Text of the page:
I often decide on the Financial Friday blog topic as a result of a “real life” discussion during the week that illuminates a profitability or cash flow challenge. During a Q and A session after a presentation in California, the topic of how to keep a small practice operational if one of the owners, usually a rainmaker, is sick or injured for a significant period of time. This potential challenge is not limited to small practices.
A version of disability insurance, Professional Overhead Expense (POE) is designed to help cover the overhead expense of a practice if a partner becomes disabled and can’t work. Practice owners consider this type of insurance when they are concerned that without the revenue a partner regularly generates, the practice may not have monthly cash flow adequate to keep the doors open and the practice running. POE is different from the personal disability insurance that is available to protect you and your family by covering your personal living expenses.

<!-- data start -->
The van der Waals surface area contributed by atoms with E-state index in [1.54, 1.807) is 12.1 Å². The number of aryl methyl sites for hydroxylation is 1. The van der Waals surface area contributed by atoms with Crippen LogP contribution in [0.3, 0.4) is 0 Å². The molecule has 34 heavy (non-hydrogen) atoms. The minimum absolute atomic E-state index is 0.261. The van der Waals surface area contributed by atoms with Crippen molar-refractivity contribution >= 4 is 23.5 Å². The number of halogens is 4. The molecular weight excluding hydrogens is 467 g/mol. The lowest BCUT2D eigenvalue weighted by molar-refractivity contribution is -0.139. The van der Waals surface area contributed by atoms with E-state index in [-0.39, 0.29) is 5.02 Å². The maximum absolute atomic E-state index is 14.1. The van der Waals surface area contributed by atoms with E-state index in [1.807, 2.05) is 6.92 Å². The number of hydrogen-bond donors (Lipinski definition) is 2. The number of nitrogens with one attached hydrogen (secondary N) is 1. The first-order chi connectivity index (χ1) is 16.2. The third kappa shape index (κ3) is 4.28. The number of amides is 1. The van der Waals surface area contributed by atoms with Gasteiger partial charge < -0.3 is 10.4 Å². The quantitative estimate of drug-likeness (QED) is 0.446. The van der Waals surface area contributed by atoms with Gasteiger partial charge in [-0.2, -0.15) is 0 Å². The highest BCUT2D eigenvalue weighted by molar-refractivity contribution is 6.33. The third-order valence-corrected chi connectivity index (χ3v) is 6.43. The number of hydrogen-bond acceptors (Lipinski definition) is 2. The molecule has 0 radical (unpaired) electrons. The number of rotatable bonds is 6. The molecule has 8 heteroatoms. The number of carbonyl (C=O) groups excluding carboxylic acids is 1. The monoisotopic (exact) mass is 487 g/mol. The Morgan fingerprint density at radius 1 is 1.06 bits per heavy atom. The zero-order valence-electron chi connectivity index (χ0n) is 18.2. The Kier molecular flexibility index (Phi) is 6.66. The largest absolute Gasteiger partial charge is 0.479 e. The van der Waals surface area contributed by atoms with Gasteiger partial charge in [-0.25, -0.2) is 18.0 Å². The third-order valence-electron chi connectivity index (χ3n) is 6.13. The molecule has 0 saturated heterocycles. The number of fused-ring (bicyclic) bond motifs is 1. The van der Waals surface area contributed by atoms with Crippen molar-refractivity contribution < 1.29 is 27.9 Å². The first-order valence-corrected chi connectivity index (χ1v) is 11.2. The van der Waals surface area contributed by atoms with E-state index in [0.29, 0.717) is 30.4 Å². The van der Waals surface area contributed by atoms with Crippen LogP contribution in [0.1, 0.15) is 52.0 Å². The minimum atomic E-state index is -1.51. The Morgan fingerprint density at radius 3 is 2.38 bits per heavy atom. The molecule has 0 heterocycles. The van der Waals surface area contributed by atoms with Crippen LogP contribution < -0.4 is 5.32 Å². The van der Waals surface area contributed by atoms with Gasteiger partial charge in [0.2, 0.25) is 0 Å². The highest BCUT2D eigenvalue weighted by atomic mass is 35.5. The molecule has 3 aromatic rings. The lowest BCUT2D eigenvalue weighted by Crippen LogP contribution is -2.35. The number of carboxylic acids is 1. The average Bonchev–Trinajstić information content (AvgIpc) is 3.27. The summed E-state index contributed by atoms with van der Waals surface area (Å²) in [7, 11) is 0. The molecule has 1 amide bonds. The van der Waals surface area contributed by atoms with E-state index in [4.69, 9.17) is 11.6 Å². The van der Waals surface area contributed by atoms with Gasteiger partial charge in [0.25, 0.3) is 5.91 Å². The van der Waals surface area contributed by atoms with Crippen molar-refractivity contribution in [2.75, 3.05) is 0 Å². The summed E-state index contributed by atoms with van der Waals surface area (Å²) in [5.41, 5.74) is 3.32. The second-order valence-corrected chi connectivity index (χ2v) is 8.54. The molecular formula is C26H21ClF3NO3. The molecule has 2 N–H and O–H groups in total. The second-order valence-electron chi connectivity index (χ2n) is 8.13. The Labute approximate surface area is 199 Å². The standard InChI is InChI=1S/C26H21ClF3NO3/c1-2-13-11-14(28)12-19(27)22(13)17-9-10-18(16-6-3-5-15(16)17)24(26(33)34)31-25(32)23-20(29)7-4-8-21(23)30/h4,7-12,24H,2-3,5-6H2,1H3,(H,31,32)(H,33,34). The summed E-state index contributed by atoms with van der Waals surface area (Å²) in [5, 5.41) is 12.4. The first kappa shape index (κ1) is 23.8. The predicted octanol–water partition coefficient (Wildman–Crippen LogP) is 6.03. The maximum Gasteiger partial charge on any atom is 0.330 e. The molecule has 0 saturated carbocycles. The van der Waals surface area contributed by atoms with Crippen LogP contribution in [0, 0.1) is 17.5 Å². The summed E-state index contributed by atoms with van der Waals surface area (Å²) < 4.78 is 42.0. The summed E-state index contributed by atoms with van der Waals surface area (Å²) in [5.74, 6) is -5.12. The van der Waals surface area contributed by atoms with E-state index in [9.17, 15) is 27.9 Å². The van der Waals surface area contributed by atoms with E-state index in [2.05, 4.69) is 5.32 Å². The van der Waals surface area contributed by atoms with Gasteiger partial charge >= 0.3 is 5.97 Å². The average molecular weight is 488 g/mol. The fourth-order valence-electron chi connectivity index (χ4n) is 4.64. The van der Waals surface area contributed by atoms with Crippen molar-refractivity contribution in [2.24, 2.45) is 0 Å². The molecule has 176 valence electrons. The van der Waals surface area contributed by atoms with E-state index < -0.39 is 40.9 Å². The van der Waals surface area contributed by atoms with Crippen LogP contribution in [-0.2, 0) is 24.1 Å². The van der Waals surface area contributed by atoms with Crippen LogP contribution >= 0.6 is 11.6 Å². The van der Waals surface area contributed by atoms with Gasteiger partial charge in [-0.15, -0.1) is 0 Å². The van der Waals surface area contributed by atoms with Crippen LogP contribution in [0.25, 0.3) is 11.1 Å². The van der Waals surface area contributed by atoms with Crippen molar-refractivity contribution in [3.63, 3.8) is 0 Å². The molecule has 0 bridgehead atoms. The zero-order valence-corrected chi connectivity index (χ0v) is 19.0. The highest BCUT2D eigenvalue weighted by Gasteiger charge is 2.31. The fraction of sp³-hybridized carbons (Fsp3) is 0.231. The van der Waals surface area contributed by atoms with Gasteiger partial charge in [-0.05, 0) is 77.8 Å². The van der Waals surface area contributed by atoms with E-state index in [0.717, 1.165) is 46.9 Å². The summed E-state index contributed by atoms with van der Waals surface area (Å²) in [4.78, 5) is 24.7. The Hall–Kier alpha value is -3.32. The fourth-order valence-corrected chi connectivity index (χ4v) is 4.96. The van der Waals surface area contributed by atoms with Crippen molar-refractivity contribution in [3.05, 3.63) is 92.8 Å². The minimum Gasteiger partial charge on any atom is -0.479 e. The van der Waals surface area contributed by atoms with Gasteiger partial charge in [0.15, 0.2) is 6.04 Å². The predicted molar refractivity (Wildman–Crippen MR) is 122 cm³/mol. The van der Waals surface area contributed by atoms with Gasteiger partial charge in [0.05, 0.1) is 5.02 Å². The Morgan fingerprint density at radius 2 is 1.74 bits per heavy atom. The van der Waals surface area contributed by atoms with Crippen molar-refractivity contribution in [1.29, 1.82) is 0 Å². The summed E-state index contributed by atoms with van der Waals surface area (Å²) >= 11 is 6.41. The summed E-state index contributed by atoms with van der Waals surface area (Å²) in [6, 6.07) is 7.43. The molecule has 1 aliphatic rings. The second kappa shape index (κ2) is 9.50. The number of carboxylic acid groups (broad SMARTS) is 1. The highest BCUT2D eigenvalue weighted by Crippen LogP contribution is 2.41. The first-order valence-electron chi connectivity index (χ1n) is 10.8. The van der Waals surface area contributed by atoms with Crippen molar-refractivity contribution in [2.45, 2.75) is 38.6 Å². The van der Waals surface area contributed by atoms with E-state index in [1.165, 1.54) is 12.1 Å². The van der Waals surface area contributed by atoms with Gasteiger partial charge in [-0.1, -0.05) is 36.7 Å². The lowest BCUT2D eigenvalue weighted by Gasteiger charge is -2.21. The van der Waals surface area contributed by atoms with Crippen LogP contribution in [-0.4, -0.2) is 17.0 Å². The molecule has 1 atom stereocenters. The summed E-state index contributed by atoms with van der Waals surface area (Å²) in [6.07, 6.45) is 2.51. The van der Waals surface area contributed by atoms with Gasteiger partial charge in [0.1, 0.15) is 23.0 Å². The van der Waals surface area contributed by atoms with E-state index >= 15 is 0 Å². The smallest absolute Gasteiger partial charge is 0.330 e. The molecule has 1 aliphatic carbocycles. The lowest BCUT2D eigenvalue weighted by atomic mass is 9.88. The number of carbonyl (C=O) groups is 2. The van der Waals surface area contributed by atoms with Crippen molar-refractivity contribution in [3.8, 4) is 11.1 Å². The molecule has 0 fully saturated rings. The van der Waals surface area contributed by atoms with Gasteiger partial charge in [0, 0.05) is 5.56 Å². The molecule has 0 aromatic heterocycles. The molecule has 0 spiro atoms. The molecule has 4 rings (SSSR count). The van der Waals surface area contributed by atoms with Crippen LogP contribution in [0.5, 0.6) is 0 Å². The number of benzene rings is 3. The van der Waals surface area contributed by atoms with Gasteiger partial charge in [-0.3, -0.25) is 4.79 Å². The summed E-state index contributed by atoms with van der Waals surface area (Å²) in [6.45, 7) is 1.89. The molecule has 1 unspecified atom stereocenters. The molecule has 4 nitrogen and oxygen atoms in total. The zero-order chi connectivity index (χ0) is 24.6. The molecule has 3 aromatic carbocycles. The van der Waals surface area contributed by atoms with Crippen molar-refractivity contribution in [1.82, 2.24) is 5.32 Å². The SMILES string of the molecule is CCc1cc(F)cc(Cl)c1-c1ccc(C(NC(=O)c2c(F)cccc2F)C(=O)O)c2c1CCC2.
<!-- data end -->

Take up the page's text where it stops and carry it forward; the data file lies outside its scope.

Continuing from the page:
The class of overhead expenses that are usually covered are rent, utilities, payments on outstanding debt, employee salaries and equipment maintenance. Having POE coverage in place gives practice owners some security, knowing that financial obligations necessary to protect the practice and your employees can be met. Ongoing overhead expenses never take a break, and can drain practice's cash reserves in a hurry.
POE policies allow partners in a practice to insure different monthly amounts of overhead dependent upon the average revenue each one generates. The dollar amount of overhead expense insured affects the monthly premium. Like any insurance decision, it is a good idea to shop several providers to compare coverage and price. POE is available to AVMA members through AVMA LIFE.
I usually ask practice owners what keeps them awake at night and the answer often contains the phrase "what will happen to my practice and employees if I can't work?" POE insurance may help check the box on that concern.